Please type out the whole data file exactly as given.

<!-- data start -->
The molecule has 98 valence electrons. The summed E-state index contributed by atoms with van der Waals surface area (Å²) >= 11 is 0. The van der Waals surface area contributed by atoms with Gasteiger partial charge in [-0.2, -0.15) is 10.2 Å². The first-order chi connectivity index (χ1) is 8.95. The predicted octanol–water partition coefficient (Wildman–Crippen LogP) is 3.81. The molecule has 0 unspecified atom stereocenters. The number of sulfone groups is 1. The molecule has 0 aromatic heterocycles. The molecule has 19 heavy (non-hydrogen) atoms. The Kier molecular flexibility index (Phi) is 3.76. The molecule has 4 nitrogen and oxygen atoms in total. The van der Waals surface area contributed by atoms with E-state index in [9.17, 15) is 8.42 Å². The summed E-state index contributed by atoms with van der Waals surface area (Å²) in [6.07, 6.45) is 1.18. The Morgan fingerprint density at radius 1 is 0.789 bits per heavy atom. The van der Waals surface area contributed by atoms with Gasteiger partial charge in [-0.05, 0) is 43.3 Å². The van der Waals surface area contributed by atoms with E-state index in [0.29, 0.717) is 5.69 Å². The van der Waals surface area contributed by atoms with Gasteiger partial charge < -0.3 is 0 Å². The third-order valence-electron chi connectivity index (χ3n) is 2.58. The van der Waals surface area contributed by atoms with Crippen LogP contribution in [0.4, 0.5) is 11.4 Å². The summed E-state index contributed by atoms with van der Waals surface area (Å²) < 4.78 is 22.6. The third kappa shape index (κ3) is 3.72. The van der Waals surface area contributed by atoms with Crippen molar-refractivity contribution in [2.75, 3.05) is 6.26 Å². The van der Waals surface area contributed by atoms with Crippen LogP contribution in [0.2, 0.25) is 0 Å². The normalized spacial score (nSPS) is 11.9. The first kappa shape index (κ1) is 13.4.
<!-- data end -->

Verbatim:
The molecule has 98 valence electrons. The summed E-state index contributed by atoms with van der Waals surface area (Å²) >= 11 is 0. The van der Waals surface area contributed by atoms with Gasteiger partial charge in [-0.2, -0.15) is 10.2 Å². The first-order chi connectivity index (χ1) is 8.95. The predicted octanol–water partition coefficient (Wildman–Crippen LogP) is 3.81. The molecule has 0 unspecified atom stereocenters. The number of sulfone groups is 1. The molecule has 0 aromatic heterocycles. The molecule has 19 heavy (non-hydrogen) atoms. The Kier molecular flexibility index (Phi) is 3.76. The molecule has 4 nitrogen and oxygen atoms in total. The van der Waals surface area contributed by atoms with E-state index in [9.17, 15) is 8.42 Å². The summed E-state index contributed by atoms with van der Waals surface area (Å²) in [6.07, 6.45) is 1.18. The Morgan fingerprint density at radius 1 is 0.789 bits per heavy atom. The van der Waals surface area contributed by atoms with Gasteiger partial charge in [-0.05, 0) is 43.3 Å². The van der Waals surface area contributed by atoms with E-state index in [0.29, 0.717) is 5.69 Å². The van der Waals surface area contributed by atoms with Gasteiger partial charge < -0.3 is 0 Å². The third-order valence-electron chi connectivity index (χ3n) is 2.58. The van der Waals surface area contributed by atoms with Crippen LogP contribution in [0.4, 0.5) is 11.4 Å². The summed E-state index contributed by atoms with van der Waals surface area (Å²) < 4.78 is 22.6. The third kappa shape index (κ3) is 3.72. The van der Waals surface area contributed by atoms with Crippen molar-refractivity contribution in [2.75, 3.05) is 6.26 Å². The van der Waals surface area contributed by atoms with Crippen LogP contribution in [0.2, 0.25) is 0 Å². The normalized spacial score (nSPS) is 11.9. The first kappa shape index (κ1) is 13.4.